A derailed tram considers itself independent.

You can read the full list of Romanian aphorists in English here at the Intercogito project. In the meantime, with thanks to the Asociaţia Culturală Citatepedia for providing this fascinating glimpse into Romanian aphoristic writing, a selection of some other authors and their aphorisms…

Books show us what our mind alone is not capable of making us fathom.
—Panait Istrati

Beware of banality. Don’t forget, if you must drown, at least don’t drown in a basin—fling yourself into the ocean.
—Octavian Goga

The moments of our life have the same significance as ashes being sifted
—Max Blecher

A teaspoonful of wit is sometimes worth more than a wagonful of strength.
—Liviu Rebreanu

You love your homeland even more when you have lived away from it for a while and when you have listened to what foreigners say and how they judge it.
—Iulia Hasdeu

Aphorisms from Harvard Summer School’s JOUR S-137 Feature Writing Class

The course description for JOUR S-137 Feature Writing, taught at the Harvard Summer School by Kansas City Star columnist and Nieman fellow, class or 2017, Jeneé Osterheldt, says the class will focus on reporting and writing techniques that “lead to stories that sing with rich detail and narrative style.” The aphorisms Jeneé’s students produced during my workshop with them demonstrate just how much rich detail and narrative panache can be compressed into a single, well-crafted sentence. Aphorisms in general—and these aphorisms in particular—read like abbreviated short stories. Just as in a journalistic feature, in an aphorism writers have to sketch in context and back story with a few quick, deft touches—a concise description here, a striking image there. From that small cluster of details, the reader becomes the accomplice of the writer in unspooling the narrative from its aphoristic core and constructing its meaning. That’s what make a good aphorism sing, and it’s what makes these aphorisms swing…

 

Annie Sandoli

A feeling is either the salt in the ocean or the sun in the rain.

The difference between a seed and a rock is potential.


Anne-Sophie Galli

You don’t need eyes to see.

A lack of time makes people creative.


Stephanie Hazelwood

Eating McDonald’s will satisfy your craving not your hunger.

Coffee without caffeine is wasted energy.


Karina Alexander

A caged lion cries at the thought of being free.

The greatest freedoms one can have are a pen and a strong opinion.


Kate Millar

A house in a neighborhood can only see the houses next door.

Every thread fears being unpicked.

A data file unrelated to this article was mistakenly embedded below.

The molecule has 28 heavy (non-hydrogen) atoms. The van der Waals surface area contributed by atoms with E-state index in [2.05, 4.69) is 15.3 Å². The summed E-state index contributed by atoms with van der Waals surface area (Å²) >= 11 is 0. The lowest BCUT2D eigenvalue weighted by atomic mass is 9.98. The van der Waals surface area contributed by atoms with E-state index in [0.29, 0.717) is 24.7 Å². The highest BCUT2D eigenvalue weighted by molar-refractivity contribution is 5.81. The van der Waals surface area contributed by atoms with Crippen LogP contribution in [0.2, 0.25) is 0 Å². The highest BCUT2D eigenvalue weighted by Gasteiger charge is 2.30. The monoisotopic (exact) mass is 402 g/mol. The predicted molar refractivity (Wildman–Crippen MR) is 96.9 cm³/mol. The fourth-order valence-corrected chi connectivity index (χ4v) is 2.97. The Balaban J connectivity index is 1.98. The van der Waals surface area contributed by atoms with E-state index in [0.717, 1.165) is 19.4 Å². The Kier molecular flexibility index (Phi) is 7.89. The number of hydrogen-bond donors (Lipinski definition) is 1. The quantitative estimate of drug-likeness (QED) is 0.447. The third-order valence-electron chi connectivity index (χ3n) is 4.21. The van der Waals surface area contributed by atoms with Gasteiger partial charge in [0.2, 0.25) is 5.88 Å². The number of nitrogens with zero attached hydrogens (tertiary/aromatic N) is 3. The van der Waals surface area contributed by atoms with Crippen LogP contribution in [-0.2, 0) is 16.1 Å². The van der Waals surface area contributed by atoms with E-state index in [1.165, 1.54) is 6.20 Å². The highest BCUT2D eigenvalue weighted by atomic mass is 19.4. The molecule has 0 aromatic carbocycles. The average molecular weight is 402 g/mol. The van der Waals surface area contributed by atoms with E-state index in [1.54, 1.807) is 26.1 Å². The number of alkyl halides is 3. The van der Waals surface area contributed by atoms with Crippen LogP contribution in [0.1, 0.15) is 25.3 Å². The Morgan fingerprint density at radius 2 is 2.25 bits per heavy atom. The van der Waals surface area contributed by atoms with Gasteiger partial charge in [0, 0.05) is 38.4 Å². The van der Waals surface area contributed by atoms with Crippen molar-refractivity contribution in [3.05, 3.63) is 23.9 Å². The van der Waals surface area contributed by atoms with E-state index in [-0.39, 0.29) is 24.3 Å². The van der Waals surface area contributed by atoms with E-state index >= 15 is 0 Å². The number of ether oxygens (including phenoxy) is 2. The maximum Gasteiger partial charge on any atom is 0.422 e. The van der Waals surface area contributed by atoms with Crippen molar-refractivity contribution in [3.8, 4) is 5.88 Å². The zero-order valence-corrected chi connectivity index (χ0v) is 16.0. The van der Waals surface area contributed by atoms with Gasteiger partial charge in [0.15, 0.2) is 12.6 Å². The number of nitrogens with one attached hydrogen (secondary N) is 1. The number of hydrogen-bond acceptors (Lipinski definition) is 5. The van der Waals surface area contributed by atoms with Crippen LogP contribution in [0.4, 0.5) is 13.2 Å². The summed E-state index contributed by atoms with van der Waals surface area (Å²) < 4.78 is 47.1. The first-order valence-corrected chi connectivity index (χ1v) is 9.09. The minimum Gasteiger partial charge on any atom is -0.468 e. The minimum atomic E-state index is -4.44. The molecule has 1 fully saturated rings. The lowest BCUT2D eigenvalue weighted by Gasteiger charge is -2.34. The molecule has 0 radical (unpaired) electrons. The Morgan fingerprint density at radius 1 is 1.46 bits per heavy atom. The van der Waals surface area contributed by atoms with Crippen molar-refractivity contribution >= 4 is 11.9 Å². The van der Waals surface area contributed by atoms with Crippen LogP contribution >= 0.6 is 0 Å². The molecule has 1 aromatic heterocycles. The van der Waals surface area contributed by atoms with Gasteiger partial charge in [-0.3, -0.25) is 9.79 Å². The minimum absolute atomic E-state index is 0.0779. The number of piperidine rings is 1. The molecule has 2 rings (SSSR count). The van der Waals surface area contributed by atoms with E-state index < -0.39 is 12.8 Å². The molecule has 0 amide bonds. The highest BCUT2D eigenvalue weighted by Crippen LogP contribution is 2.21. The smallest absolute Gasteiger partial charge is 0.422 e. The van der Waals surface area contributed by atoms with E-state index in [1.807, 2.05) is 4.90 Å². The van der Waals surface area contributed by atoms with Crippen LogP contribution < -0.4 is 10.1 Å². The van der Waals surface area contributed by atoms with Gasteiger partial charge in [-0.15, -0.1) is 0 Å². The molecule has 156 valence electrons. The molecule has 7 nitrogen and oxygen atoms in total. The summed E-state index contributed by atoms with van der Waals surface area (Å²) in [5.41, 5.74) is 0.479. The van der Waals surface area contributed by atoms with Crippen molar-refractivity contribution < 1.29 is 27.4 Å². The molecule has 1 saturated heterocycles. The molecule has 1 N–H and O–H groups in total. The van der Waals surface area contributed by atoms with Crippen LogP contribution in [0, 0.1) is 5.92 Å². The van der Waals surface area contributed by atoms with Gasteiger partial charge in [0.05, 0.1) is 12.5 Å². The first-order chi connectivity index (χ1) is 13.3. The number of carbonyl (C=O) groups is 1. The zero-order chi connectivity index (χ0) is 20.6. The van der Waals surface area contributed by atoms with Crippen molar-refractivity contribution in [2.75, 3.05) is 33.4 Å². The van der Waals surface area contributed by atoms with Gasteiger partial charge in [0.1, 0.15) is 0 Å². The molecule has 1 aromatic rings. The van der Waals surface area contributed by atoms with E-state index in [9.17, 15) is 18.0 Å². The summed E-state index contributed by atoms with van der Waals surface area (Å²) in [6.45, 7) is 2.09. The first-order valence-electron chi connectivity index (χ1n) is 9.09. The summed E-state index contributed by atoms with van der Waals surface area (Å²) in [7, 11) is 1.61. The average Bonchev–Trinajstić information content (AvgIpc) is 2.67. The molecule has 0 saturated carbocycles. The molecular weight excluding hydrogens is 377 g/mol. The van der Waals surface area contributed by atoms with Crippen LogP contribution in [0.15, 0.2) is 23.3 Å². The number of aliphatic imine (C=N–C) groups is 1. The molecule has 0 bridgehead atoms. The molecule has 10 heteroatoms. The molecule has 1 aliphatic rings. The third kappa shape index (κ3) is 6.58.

John Glasfeld

Learn to swim before learning to sail.

There are times to swim and times to float.


Kimberly Rufen-Blanchette

Light shines brightest when impeded.

A prism of light starts small.


Madeleine Schaffer

When the last brick is laid, the building collapses.

Circles are squares in HD.


Mara Moettus

Summer needs winter to give it a name.

A haircut is the least painful measure of time.


Mindy Koyanis

Not every scene on screen is seen.

Use writer’s blocks for building.


Nate Swope

If nobody saw it, it never happened.

Bullets don’t discriminate.

Aphorisms by Francis Picabia

From the indefatigable aphorist and convener extraordinaire Jim Finnegan, proprietor of the ursprache blog and genius loci of Tramp Freighter

I enjoy finding a good tiny book. One I picked up a few years ago: Yes No: Poems & Sayings by Francis Picabia, published by Hanuman Books (1990) and translated by Rémy Hall. It’s a red covered paperback measuring only 2.5” in width and about 4” in height. With gold titling and a picture of Picabia (Geary’s Guide, pp. 264–265) in his studio on its cover, it’s quite striking. Hanuman Books was itself a tiny operation publishing books by avant-garde writers out of the Chelsea Hotel.

Francis Picabia, early on associated with Dada, was one of those restless and quixotic artists who worked in many styles and used various materials, including text in his work. The book begins with short aphoristic poems, under the heading “Yes No,” and then his “Sayings.” What’s better than a beautiful tiny book full of fascinating aphorisms? (Note: Picabia apparently composed some of his sayings all in caps.) Here’s a sampling of Picabia’s sayings:

 

MEN COVERED IN MEDALS MAKE ONE THINK OF A CEMETERY.

 

Art is the cult of error.

 

Beauty is relative to the amount of interest it arouses.

 

Paralysis is the first stage of wisdom.

 

Laws are against the exception, and I only like the exception.

 

Only useless things are indispensable.

 

Knowledge is ancient error reflecting on its youth.

 

Taste is tiring like good company.

 

Me, I disguise myself in order to be nothing.

 

For a man to be no longer interesting, it suffices not to look at him.

 

Men have more imagination for killing than for saving.

 

Desire fades away if you possess, don’t possess anything.

 

The justice of men is more criminal than the crime.

 

GOD’S SHADOW IS MAN IN MOONLIGHT.

 

ALL BELIEFS ARE BALD IDEAS.

 

Mystical explanations are the most superficial.

 

My revolutionary friends, your ideas are as narrow as a small shopkeeper from Besançon.

 

Love-making is not modern; yet it is still the thing that I like best.

 

MY ARSE CONTEMPLATES THOSE WHO TALK BEHIND MY BACK.

 

The most beautiful book would be that which would not be possible to consider as a book.

 

When art appears, life disappears.